"Ruth!" shouted the voice. "Ruth, get over here NOW!" Then, the anger flung open the door to her bedroom. She searched for her, "If you don't stop hiding, I'll give you a reason to hide. I will break everything in this room until you show your disgusting little face. You have until the count of three to come out. 1, 2, 3," Furious at no response she retreated angrier than before to the next bedroom. BANG BANG BANG BANG BANG- Followed by a slew of profanity and screams to open the door immediately came from the other side of Sabri's room. Sabri squeezed Ruth's hand. "I'm going to open the door, stay here OK?" Ruth's eyes were frightened, but trusting. "OK,"she whispered softly.

Ruth got up and made her way to the door. She slowly turned the knob and as she began to open the door, her mother stormed through, pushing it against her. "Where is your sister?!" she shrieked. "Why do you need her right now?" Her mother's rage was continuing to boil. "Listen, either you tell me or I'm going to start breaking things in your room." Sabri's stomach was beginning to form large knots. Her mother's eyes were filled with fire and contempt. She began taking things off the shelves, photos of family, friends, notebooks, gifts from relatives. She began to shred, shatter, and crush everything. Sabri's head began to spin and she felt as if she would vomit. However, she stood her ground.

Her mother continued to terrorize her belongings until she got what she wanted; the satisfaction of knowing she caused you great pain. As the first tear rolled slowly from her right eye, she knew the taunting was coming. Her mother laughed at her in disgust, "You're pathetic. Sit here and feel sorry for yourself. boohoo, your life is SO HARD. HA! HA! HA! Your life is a cake walk. You are SO lucky. My father, beat me. A crippled child! I was in a wheel chair. And he BEAT ME. And my mother. And my brother. All of us. So be grateful for the life you have." With that, she made her way as quickly and violently as she had appeared.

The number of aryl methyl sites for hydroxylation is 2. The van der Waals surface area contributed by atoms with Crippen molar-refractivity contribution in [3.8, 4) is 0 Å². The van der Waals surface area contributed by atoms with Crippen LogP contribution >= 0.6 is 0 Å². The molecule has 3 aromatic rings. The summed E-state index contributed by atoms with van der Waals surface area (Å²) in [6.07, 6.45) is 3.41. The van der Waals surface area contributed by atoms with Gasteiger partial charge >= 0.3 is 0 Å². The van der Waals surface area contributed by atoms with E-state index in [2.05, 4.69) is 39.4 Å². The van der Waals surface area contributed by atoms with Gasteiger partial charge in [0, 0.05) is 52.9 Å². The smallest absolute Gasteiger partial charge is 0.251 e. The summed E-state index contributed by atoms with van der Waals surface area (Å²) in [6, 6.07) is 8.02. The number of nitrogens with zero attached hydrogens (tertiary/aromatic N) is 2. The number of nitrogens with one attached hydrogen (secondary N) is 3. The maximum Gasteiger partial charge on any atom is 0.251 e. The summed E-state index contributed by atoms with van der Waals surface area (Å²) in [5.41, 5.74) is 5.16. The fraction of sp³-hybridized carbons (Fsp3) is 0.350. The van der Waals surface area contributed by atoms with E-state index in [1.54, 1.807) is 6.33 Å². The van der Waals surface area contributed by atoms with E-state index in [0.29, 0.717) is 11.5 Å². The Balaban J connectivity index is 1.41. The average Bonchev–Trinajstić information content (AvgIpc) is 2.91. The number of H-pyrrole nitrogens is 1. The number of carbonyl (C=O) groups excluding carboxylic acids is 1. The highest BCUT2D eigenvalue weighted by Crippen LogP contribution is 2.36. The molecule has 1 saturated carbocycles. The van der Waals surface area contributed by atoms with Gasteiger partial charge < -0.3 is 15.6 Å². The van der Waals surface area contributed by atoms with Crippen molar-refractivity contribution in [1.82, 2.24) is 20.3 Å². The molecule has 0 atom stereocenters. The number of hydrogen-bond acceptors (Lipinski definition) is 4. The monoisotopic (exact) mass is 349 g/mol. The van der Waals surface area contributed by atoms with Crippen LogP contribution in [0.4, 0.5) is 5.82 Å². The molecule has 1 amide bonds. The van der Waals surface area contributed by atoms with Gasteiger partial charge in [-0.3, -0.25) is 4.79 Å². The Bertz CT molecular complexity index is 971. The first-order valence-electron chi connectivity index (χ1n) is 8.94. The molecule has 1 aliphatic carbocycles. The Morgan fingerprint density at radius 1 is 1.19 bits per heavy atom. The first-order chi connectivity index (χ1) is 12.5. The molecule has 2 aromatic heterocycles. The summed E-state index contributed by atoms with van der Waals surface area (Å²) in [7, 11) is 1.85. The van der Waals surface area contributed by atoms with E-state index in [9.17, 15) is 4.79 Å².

Sabri shut the door. She sat on the floor and cried. As she cried, she heard the closet door creak open. "Sabri?" she asked softly,"Are you OK?" Sabri turned to see a worried Ruth. Her face was scrunched unpleasantly, clearly alarmed by the situation. It was not often that Sabri would cry like this in front of her. Sabri brushed away the tears and hugged her sister. "It's not over... go back to the closet. They will come back again." Ruth was torn. At 8 years old, she was very overwhelmed and did not know what to do. She wanted to somehow comfort Sabri. Against her wishes, she listened to her sisters words and retreated back to the closet to wait out the next wave of rage.


Life was not always this way. Sharon had been dealt bad cards in her opinion. A family of people who used her. She spoiled them all from day 1. Special treats, special thoughts, little things. Take, take, take. That's all they ever seemed to do. She had grown tired of it over the years. Ever since she was a child she had been taking care of others. She was the oldest of 3 children. She had one brother and one sister.